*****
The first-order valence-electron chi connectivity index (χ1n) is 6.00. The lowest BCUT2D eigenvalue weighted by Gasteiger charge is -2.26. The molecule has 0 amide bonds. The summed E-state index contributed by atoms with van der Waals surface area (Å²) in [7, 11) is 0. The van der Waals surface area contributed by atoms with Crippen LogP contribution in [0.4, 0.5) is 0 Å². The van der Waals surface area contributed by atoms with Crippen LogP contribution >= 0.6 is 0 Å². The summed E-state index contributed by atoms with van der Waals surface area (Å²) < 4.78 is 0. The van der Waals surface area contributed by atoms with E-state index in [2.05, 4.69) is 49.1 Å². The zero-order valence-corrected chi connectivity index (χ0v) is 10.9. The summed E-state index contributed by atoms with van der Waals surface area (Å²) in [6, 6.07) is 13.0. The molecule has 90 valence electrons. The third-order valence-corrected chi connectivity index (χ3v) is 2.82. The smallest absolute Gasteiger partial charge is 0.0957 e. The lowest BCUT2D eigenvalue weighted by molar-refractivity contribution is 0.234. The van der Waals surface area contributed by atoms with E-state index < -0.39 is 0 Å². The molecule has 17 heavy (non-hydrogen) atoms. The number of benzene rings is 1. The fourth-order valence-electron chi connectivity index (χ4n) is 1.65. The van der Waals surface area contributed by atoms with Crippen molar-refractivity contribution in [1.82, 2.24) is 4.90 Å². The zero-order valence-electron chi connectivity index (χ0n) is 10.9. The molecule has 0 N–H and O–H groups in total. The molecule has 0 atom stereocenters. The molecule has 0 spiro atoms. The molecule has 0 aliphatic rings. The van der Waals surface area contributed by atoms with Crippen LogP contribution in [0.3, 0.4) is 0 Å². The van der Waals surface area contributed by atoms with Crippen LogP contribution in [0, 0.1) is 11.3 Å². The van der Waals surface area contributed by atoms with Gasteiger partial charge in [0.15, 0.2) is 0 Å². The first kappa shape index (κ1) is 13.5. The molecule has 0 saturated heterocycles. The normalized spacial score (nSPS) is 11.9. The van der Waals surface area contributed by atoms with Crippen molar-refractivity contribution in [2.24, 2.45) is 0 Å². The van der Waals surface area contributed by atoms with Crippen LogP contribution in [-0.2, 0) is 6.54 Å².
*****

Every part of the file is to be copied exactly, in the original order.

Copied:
The first-order valence-electron chi connectivity index (χ1n) is 6.00. The lowest BCUT2D eigenvalue weighted by Gasteiger charge is -2.26. The molecule has 0 amide bonds. The summed E-state index contributed by atoms with van der Waals surface area (Å²) in [7, 11) is 0. The van der Waals surface area contributed by atoms with Crippen LogP contribution in [0.4, 0.5) is 0 Å². The van der Waals surface area contributed by atoms with Crippen LogP contribution >= 0.6 is 0 Å². The summed E-state index contributed by atoms with van der Waals surface area (Å²) < 4.78 is 0. The van der Waals surface area contributed by atoms with E-state index in [2.05, 4.69) is 49.1 Å². The zero-order valence-corrected chi connectivity index (χ0v) is 10.9. The summed E-state index contributed by atoms with van der Waals surface area (Å²) in [6, 6.07) is 13.0. The molecule has 90 valence electrons. The third-order valence-corrected chi connectivity index (χ3v) is 2.82. The smallest absolute Gasteiger partial charge is 0.0957 e. The lowest BCUT2D eigenvalue weighted by molar-refractivity contribution is 0.234. The van der Waals surface area contributed by atoms with E-state index < -0.39 is 0 Å². The molecule has 17 heavy (non-hydrogen) atoms. The number of benzene rings is 1. The fourth-order valence-electron chi connectivity index (χ4n) is 1.65. The van der Waals surface area contributed by atoms with Crippen molar-refractivity contribution in [1.82, 2.24) is 4.90 Å². The zero-order valence-electron chi connectivity index (χ0n) is 10.9. The molecule has 0 N–H and O–H groups in total. The molecule has 0 atom stereocenters. The molecule has 0 spiro atoms. The molecule has 0 aliphatic rings. The van der Waals surface area contributed by atoms with Crippen LogP contribution in [0.3, 0.4) is 0 Å². The van der Waals surface area contributed by atoms with Crippen LogP contribution in [0, 0.1) is 11.3 Å². The van der Waals surface area contributed by atoms with Gasteiger partial charge in [0.15, 0.2) is 0 Å². The first kappa shape index (κ1) is 13.5. The molecule has 0 saturated heterocycles. The normalized spacial score (nSPS) is 11.9. The van der Waals surface area contributed by atoms with Crippen molar-refractivity contribution in [2.24, 2.45) is 0 Å². The van der Waals surface area contributed by atoms with Crippen LogP contribution in [-0.2, 0) is 6.54 Å².